Patient Care

Supporting EMS Research

Although things are improving, many„EMS practices remain unsupported by research. Benefits to support„EMS research include providing a new career path for employees, building a rapport with the medical community, improving community ties, creating a positive image and — most importantly — ensuring optimal patient care. The only way for research to be conducted in the real-world prehospital setting is for„EMS systems to support and participate in research. Few„EMS administrators, managers or supervisors doubt the importance of research, but most don’t think of themselves as„”researchers”and many aren’t sure what role they can or should play in the process. This article outlines some of things„EMS administrators, managers and supervisors can do to support research.

According to the„Institute of„Medicine, successful research environments require seven things: individual scientists, training and education, funding, policies and procedures, tools, support systems and an ethical climate. Although these are presented as discrete items, they frequently overlap.„EMS administrators, managers and supervisors can influence each of the components in this framework.

Individual Scientists

For many years, EMS researchers were primarily physicians who developed study ideas and then requested participation by„EMS systems. However, more and more„EMS professionals are becoming researchers, with some of them pursuing advanced training through Master_s- and Doctorate-level education. It is advantageous for progressive„EMS systems to cultivate relationships with these traditional researchers. With the right relationship, these scientist will not only bring forth studies for implementation in a system, they can help with decisions about participating in other studies, and with evaluating the evidence behind proposed new interventions before they are implemented.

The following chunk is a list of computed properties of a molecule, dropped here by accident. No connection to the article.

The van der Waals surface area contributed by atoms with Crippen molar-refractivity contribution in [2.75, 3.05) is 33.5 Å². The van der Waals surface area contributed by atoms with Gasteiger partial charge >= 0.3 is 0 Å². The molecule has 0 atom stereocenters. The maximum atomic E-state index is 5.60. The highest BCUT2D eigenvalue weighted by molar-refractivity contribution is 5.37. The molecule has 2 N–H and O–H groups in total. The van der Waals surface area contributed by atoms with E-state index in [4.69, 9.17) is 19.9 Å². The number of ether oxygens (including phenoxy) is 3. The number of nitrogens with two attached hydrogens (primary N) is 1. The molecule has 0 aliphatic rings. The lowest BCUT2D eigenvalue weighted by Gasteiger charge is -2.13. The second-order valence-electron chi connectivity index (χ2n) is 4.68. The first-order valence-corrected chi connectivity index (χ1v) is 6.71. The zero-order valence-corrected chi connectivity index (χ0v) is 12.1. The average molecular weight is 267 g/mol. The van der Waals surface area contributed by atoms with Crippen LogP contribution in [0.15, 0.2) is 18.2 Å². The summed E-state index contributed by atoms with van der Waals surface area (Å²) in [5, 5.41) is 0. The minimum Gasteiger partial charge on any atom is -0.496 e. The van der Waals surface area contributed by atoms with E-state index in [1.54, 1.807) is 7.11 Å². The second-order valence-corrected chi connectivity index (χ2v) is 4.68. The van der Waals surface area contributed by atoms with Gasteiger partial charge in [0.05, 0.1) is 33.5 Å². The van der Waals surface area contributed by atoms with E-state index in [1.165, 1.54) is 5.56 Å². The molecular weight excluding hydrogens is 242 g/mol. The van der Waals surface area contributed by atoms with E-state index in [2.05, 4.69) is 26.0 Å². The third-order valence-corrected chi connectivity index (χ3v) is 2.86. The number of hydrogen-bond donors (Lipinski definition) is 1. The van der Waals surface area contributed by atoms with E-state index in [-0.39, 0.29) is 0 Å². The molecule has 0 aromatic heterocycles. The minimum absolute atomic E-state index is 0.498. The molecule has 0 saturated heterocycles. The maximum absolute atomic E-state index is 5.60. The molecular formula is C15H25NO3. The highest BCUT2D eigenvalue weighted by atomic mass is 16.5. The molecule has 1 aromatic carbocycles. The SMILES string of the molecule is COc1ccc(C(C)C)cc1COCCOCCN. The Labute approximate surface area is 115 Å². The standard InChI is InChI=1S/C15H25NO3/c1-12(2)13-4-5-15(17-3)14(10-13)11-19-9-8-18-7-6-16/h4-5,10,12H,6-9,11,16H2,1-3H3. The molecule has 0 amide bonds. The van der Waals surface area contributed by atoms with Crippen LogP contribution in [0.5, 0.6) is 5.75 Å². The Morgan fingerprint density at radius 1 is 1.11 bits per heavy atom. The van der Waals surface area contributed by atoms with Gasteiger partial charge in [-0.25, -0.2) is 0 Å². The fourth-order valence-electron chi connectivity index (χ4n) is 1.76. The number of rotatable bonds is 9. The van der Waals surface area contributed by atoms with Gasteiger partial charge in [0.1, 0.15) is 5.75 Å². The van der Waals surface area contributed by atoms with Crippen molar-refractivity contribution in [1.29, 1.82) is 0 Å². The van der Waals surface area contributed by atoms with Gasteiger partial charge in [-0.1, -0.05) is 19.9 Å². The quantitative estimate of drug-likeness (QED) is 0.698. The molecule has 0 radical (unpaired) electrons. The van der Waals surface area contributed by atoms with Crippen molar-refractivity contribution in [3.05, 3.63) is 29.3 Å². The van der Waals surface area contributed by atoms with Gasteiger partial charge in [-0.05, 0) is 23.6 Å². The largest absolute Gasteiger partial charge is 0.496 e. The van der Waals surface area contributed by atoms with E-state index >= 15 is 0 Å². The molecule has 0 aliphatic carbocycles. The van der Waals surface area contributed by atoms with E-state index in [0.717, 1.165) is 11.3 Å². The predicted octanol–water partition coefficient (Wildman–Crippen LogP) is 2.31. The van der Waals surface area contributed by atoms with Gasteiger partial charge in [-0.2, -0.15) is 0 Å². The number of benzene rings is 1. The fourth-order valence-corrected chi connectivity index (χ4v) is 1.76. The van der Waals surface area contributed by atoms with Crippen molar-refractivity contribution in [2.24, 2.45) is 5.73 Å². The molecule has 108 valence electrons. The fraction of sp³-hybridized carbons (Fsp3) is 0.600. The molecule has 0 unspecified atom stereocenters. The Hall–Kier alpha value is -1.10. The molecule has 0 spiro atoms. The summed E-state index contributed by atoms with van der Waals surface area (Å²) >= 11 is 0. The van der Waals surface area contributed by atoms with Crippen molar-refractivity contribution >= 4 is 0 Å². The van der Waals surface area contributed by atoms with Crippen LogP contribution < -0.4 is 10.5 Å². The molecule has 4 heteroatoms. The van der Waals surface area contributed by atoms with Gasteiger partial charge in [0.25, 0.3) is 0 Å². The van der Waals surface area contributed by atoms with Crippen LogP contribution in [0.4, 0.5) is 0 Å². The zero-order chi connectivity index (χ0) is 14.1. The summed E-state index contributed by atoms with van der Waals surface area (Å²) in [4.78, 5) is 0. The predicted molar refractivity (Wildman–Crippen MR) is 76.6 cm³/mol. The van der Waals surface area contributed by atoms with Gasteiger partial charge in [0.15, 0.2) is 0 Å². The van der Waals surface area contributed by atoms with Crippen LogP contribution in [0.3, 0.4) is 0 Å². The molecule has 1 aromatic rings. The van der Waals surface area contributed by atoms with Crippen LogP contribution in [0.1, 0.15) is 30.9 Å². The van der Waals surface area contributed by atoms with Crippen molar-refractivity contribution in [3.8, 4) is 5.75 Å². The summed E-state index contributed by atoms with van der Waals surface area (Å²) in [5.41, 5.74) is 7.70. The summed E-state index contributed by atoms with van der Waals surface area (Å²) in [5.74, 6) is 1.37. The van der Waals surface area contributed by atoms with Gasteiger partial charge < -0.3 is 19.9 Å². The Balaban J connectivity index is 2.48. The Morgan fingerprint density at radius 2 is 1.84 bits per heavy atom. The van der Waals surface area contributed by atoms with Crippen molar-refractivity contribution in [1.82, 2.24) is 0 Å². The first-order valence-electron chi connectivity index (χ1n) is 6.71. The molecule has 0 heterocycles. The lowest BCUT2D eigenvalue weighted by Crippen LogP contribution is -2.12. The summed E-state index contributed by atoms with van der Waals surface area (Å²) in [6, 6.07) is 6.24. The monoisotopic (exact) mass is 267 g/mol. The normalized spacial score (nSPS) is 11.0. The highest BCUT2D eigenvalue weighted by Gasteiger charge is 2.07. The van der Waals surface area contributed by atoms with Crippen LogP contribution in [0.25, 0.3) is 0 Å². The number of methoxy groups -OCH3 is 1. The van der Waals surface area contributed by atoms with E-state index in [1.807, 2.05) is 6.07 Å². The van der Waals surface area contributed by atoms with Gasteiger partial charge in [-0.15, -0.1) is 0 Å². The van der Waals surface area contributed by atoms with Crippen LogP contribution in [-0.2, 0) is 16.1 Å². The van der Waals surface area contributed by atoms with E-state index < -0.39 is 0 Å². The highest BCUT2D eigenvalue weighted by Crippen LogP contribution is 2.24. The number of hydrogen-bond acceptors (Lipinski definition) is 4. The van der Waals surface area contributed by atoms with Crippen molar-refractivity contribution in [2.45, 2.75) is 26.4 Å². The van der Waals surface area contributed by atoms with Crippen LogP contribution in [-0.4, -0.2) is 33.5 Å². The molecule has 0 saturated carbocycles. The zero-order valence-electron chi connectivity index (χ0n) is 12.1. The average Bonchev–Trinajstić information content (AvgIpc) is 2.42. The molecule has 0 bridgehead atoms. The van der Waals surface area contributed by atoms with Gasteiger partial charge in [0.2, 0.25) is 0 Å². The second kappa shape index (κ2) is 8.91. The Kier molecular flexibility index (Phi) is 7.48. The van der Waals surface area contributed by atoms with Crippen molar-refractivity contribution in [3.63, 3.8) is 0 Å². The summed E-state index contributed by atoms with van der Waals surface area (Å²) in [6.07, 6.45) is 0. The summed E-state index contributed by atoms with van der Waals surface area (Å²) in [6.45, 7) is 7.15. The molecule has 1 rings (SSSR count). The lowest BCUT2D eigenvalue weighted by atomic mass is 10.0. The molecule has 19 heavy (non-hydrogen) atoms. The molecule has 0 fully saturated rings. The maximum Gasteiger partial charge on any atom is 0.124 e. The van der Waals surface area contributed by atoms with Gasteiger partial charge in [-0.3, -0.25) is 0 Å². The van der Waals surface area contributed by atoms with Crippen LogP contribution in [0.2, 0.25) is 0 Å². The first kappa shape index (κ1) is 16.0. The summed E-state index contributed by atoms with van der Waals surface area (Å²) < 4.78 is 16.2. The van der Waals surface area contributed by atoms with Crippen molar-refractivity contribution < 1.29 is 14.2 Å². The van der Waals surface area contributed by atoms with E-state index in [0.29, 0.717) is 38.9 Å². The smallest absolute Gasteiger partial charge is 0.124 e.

Of course, not all researchers will be formally trained research scientists. Within any EMS system, there are likely to be„EMS professionals with an interest in research. Administrators, managers and supervisors should foster those interests. These ˙interestedÓ„EMS providers can play an important role in implementing research studies, serving as study coordinators or liaisons with the primary investigators. They may also be an important source of study ideas, identifying important questions that need to be addressed through research.

One advantage of supporting emerging researchers within an EMS system is that it opens up an additional career track for„EMS professionals. While it is not yet commonplace, most„EMS systems could benefit from a ˙research officerÓ position (which is — or at least should be — different from a quality improvement or training officer). Such a position would provide a point person for a system_s research activities, as well as provide an additional mid-level leadership position that could be used to promote career development.

Training and Education

It_s unrealistic to expect every„EMS provider to be a trained scientist, just as it_s unrealistic to expect that of every physician, nurse, or engineer. For some studies, it may be possible to use only a small cadre of interested„EMS providers to collect data, but larger studies will require broader participation. Therefore, every„EMS provider should have at least a basic understanding of research principles. Administrators, managers and supervisors can ensure that all employees of an„EMS system receive adequate education about general research principles as a part of the ongoing continuing education program. It_s also important for system leaders to reinforce the importance of research and promote provider buy-in.